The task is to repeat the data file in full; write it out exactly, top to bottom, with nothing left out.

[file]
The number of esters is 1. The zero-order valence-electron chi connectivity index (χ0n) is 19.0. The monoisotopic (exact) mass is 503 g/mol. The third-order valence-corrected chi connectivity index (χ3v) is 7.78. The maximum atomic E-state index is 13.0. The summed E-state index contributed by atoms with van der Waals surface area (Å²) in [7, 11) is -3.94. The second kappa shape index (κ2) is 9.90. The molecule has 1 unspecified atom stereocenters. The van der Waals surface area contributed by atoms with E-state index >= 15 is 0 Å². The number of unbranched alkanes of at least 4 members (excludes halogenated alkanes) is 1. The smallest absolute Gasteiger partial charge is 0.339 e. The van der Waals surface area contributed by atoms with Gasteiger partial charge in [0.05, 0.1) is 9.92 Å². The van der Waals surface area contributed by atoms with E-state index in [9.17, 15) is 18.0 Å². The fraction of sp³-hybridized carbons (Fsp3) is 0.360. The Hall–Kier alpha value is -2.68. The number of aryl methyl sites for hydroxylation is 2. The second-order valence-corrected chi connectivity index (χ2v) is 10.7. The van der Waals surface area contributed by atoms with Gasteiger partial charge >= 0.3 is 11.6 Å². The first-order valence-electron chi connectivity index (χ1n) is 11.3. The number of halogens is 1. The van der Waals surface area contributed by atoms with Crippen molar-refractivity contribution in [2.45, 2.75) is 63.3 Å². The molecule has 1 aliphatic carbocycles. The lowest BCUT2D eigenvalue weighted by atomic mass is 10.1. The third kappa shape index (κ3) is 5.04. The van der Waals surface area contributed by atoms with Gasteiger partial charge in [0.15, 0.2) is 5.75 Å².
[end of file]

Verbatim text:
The number of esters is 1. The zero-order valence-electron chi connectivity index (χ0n) is 19.0. The monoisotopic (exact) mass is 503 g/mol. The third-order valence-corrected chi connectivity index (χ3v) is 7.78. The maximum atomic E-state index is 13.0. The summed E-state index contributed by atoms with van der Waals surface area (Å²) in [7, 11) is -3.94. The second kappa shape index (κ2) is 9.90. The molecule has 1 unspecified atom stereocenters. The van der Waals surface area contributed by atoms with E-state index >= 15 is 0 Å². The number of unbranched alkanes of at least 4 members (excludes halogenated alkanes) is 1. The smallest absolute Gasteiger partial charge is 0.339 e. The van der Waals surface area contributed by atoms with Gasteiger partial charge in [0.05, 0.1) is 9.92 Å². The van der Waals surface area contributed by atoms with E-state index in [9.17, 15) is 18.0 Å². The fraction of sp³-hybridized carbons (Fsp3) is 0.360. The Hall–Kier alpha value is -2.68. The number of aryl methyl sites for hydroxylation is 2. The second-order valence-corrected chi connectivity index (χ2v) is 10.7. The van der Waals surface area contributed by atoms with Gasteiger partial charge >= 0.3 is 11.6 Å². The first-order valence-electron chi connectivity index (χ1n) is 11.3. The number of halogens is 1. The van der Waals surface area contributed by atoms with Crippen molar-refractivity contribution in [2.45, 2.75) is 63.3 Å². The molecule has 1 aliphatic carbocycles. The lowest BCUT2D eigenvalue weighted by atomic mass is 10.1. The third kappa shape index (κ3) is 5.04. The van der Waals surface area contributed by atoms with Gasteiger partial charge in [0.15, 0.2) is 5.75 Å².